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HP-UX 11i Version 3: February 2007

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sigprocmask — examine and change blocked signals


#include <signal.h> int sigprocmask( int how, const sigset_t *set, sigset_t *oset );


The sigprocmask() function allows the calling thread to examine and/or change its signal mask.

If the argument set is not a null pointer, it points to a set of signals to be used to change the currently blocked set.

The argument how indicates the way in which the set is changed and consists of one of the following values:


The resulting set will be the union of the current set and the signal set pointed to by set.


The resulting set will be the signal set pointed to by set.


The resulting set will be the intersection of the current set and the complement of the signal set pointed to by set.

If the argument oset is not a null pointer, the previous mask is stored in the location pointed to by oset. If set is a null pointer, the value of the argument how is not significant and the thread's signal mask is unchanged; thus the call can be used to inquire about currently blocked signals.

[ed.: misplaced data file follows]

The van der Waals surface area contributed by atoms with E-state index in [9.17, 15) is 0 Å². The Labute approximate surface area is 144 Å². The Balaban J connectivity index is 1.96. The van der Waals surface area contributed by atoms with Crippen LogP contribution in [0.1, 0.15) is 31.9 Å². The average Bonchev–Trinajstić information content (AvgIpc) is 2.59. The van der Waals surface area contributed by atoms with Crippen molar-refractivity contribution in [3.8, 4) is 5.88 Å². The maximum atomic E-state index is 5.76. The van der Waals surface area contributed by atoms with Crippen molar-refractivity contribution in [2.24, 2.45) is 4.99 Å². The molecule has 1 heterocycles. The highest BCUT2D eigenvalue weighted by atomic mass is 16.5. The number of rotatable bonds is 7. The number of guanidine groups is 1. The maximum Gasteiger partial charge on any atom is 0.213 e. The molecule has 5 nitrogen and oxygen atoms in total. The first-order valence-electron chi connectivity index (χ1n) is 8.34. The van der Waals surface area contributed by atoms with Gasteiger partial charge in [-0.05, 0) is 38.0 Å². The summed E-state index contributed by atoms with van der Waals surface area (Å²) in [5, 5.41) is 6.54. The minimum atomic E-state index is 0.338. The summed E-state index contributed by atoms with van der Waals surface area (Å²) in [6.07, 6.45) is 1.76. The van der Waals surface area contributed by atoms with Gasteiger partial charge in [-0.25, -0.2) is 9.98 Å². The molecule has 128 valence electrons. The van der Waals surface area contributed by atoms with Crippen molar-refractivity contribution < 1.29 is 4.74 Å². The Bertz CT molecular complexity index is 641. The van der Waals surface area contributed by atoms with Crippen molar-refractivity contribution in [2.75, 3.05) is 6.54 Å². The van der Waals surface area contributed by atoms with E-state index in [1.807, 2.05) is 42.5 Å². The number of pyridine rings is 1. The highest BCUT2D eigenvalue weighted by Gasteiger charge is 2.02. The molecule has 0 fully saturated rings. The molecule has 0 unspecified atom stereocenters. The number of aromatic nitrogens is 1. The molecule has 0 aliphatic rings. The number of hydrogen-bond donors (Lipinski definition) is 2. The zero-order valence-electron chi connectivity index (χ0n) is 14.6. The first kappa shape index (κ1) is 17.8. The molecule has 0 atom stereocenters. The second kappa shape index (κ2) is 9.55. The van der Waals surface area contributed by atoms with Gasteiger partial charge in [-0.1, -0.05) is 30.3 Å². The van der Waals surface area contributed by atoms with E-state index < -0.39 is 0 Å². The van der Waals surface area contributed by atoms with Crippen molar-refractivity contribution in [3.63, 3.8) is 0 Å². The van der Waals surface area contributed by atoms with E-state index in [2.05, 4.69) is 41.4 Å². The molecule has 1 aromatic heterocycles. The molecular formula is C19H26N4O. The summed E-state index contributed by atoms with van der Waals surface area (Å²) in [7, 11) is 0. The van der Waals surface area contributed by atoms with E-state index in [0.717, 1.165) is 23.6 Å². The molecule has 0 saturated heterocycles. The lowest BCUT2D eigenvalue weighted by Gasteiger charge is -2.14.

If there are any pending unblocked signals after the call to sigprocmask(), at least one of those signals will be delivered before the call to sigprocmask() returns.

It is not possible to block those signals which cannot be ignored. This is enforced by the system without causing an error to be indicated.

If any of the SIGFPE, SIGILL, or SIGSEGV signals are generated while they are blocked, the result is undefined, unless the signal was generated by a call to kill() or raise().

If sigprocmask() fails, the thread's signal mask is not changed.


Upon successful completion, sigprocmask() returns 0. Otherwise -1 is returned, errno is set to indicate the error, and the thread's signal mask will be unchanged.


The sigprocmask() function will fail if:


The value of the how argument is not equal to one of the defined values.


set or oset points to an invalid address. The reliable detection of this error is implementation dependent.


Threads Considerations

Since each thread maintains its own blocked signal mask, sigprocmask() modifies only the calling thread's blocked signal mask.

For more information regarding signals and threads, refer to signal(5).

LWP (Lightweight Processes) Considerations

sigprocmask() modifies only the calling LWP's blocked signal mask.


sigprocmask() was derived from the IEEE POSIX 1003.1-1988 Standard.


First released in Issue 3.

Entry included for alignment with the POSIX.1-1988 standard.


sigprocmask(): AES, SVID3, XPG3, XPG4, FIPS 151-2, POSIX.1

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